Zelic is the traditional hardboiled detective: a tough, cynical, almost-broken guy, who solves cases with dogged persistence and an inability to let go, rather than astounding insight or, really, any speck of nuance. His deafness allows Viskic to pervert traditional scenarios and create obstacles that other investigators in the genre traverse with ease: for example, Zelic can’t eavesdrop on suspects; can’t hear his opponents sneak up on him. But importantly, his disability never undermines his investigatory capabilities. Sure, it lands him in trouble, but you get the feeling with or without his hearing, Zelic would stumble into the same situations. He’s just got that type of luck. He’s just that kind of man. Trouble follows him, and when it takes a break, he’s chasing it instead.

This is crime fiction at its best. Emma Viskic deserves a place near, perhaps at the top of, the Australian crime writers’ league. Loved Jane Harper’s The Dry? Read this. Loved Candice Fox’s Hades trilogy and Crimson Lake? Read this. Ever wanted to sample a slice of Australian crime and see what our local talent has to offer? And Fire Came Down is your book. No hyperbole, just fact: Viskic’s second book might well end up my favourite crime novel of 2017.


ISBN: 9781760402945
Format: Paperback
Imprint: Echo Publishing
Publisher: Bonnier Publishing Australia
Publish Date: 1-Aug-2017
Country of Publication: Australia

Review: Resurrection Bay by Emma Viskic

Resurrection BayResurrection Bay is a tour-de-force excursion into good, evil, and the labyrinth of human motivations. Emma Viskic has created a brilliant protagonist in the profoundly-deaf, and irrepressibly obstinate Caleb Zelic, and has produced one of the year’s best crime novels.

When Caleb discovers the brutalised corpse of his childhood friend, Gary – a Melbourne cop – splayed in his home, he endeavours to prove his innocence and bring the killer(s) to justice. Partnered with his troubled friend and ex-cop Frankie, and reuniting with his ex-wife Kat, and estranged brother along the way, Caleb’s investigation is anything but straightforward. His only clue is a text message sent him moments before his death, but the name it provided – Scott – means nothing, and is frustratingly opaque. Worse still, the police don’t trust Caleb, and the deeper he probes, the clearer it becomes there is a dark, corrupt force operating freely in their ranks; and they will stop at nothing to keep Caleb from uncovering the truth. The novel’s final pages reveal that darkness has spread further than Caleb could ever have anticipated, and his refusal to back down has devastating consequences for those closest to him.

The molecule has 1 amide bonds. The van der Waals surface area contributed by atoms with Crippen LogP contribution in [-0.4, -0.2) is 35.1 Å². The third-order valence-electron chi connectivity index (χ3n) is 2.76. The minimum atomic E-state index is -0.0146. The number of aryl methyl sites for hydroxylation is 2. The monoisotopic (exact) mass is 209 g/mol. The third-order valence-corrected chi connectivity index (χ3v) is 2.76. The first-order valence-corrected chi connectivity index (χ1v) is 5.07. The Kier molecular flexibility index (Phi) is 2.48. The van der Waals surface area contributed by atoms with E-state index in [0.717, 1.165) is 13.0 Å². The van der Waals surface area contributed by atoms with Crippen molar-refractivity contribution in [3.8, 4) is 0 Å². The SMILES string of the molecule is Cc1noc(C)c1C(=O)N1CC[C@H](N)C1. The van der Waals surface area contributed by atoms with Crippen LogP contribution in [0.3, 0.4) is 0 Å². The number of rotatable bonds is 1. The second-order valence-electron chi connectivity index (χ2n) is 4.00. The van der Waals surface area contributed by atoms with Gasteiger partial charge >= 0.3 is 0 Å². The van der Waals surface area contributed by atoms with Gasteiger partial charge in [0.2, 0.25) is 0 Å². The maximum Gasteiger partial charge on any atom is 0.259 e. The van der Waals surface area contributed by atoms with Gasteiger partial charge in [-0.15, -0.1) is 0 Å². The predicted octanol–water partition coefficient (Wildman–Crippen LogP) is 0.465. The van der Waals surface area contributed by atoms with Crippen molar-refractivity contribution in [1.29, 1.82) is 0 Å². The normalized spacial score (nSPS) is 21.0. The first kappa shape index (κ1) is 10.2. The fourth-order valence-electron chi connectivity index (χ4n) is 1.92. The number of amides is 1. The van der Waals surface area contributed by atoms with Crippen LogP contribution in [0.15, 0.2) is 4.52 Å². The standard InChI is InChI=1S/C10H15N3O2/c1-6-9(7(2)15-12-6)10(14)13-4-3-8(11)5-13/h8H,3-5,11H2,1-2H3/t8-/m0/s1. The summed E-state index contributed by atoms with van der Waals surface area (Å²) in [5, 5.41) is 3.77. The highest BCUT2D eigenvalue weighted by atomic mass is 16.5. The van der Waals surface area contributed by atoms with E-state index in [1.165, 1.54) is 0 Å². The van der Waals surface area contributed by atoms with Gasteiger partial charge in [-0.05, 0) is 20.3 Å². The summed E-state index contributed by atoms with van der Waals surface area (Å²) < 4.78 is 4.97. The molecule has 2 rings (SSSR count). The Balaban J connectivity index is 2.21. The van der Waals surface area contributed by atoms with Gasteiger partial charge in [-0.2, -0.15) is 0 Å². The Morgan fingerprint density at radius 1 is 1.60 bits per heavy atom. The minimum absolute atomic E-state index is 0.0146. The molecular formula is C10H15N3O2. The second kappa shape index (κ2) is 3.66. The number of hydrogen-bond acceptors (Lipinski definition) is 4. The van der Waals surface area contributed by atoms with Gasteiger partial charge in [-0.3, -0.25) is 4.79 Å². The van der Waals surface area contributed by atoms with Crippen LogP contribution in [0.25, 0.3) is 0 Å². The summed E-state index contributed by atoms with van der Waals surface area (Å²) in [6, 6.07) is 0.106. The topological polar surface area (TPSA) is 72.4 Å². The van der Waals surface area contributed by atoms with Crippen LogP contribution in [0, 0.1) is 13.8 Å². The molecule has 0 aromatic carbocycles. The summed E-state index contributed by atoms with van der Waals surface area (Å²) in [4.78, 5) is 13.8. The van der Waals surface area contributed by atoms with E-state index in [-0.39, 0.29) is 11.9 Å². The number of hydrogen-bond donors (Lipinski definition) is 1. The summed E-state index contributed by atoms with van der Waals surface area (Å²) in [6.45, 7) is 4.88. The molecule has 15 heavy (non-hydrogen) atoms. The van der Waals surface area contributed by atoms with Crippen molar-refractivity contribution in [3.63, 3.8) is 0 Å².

Caleb’s deafness leads to some interesting interactions with the novel’s cast. Frankie’s rudimentary AUSLAN skills give the narrative much-needed moments of levity, while other characters take advantage of the situation. Viskic does a wonderful job balancing the consequences of Caleb’s deafness, but in doing so, she never undermines her protagonist’s investigatory prowess. Caleb has been profoundly deaf since early childhood; he’s adapted to his reality, and is dogged in his approach, despite the inevitable moments of frustration.

Having won two of Australia’s premier crime fiction short story awards, Resurrection Bay is further validation of Emma Viskic’s status as a writer-to-watch. Her debut is stripped-down and raw, and packs one helluva punch.

ISBN: 9781760068769
ISBN-10: 1760068764
Format: Paperback (234mm x 153mm x mm)
Pages: 192
Imprint: Echo Publishing
Publisher: The Five Mile Press Pty Ltd
Publish Date: 01-Sep-2015
Country of Publication: Australia